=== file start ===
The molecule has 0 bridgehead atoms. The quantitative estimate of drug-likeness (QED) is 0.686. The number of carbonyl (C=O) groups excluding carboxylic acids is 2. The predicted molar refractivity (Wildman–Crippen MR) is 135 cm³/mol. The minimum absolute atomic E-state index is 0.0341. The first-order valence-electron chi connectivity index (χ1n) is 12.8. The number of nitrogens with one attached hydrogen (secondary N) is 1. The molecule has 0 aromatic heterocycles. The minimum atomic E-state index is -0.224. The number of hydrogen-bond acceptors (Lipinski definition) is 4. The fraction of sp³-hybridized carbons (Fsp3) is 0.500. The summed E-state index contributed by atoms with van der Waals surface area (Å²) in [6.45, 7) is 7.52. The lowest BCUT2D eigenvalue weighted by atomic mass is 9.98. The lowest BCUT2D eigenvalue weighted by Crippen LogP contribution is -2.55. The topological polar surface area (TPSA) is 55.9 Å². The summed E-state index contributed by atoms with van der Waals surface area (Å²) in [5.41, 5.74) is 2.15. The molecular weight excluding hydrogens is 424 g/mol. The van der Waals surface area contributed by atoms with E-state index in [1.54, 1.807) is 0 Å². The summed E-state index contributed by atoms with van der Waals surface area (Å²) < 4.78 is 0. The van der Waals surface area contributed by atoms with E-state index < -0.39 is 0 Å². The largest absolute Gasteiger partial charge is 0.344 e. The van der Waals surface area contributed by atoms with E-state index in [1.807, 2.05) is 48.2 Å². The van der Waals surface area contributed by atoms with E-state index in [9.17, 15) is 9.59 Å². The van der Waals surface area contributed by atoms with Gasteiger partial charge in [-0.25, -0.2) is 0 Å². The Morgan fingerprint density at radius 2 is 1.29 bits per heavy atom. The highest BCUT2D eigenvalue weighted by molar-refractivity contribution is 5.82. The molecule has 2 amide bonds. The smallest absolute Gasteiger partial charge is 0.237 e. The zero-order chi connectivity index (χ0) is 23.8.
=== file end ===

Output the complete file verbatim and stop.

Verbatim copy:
The molecule has 0 bridgehead atoms. The quantitative estimate of drug-likeness (QED) is 0.686. The number of carbonyl (C=O) groups excluding carboxylic acids is 2. The predicted molar refractivity (Wildman–Crippen MR) is 135 cm³/mol. The minimum absolute atomic E-state index is 0.0341. The first-order valence-electron chi connectivity index (χ1n) is 12.8. The number of nitrogens with one attached hydrogen (secondary N) is 1. The molecule has 0 aromatic heterocycles. The minimum atomic E-state index is -0.224. The number of hydrogen-bond acceptors (Lipinski definition) is 4. The fraction of sp³-hybridized carbons (Fsp3) is 0.500. The summed E-state index contributed by atoms with van der Waals surface area (Å²) in [6.45, 7) is 7.52. The lowest BCUT2D eigenvalue weighted by atomic mass is 9.98. The lowest BCUT2D eigenvalue weighted by Crippen LogP contribution is -2.55. The topological polar surface area (TPSA) is 55.9 Å². The summed E-state index contributed by atoms with van der Waals surface area (Å²) in [5.41, 5.74) is 2.15. The molecular weight excluding hydrogens is 424 g/mol. The van der Waals surface area contributed by atoms with E-state index in [1.54, 1.807) is 0 Å². The summed E-state index contributed by atoms with van der Waals surface area (Å²) < 4.78 is 0. The van der Waals surface area contributed by atoms with E-state index < -0.39 is 0 Å². The largest absolute Gasteiger partial charge is 0.344 e. The van der Waals surface area contributed by atoms with E-state index in [1.807, 2.05) is 48.2 Å². The van der Waals surface area contributed by atoms with E-state index in [9.17, 15) is 9.59 Å². The van der Waals surface area contributed by atoms with Gasteiger partial charge in [-0.25, -0.2) is 0 Å². The Morgan fingerprint density at radius 2 is 1.29 bits per heavy atom. The highest BCUT2D eigenvalue weighted by molar-refractivity contribution is 5.82. The molecule has 2 amide bonds. The smallest absolute Gasteiger partial charge is 0.237 e. The zero-order chi connectivity index (χ0) is 23.8.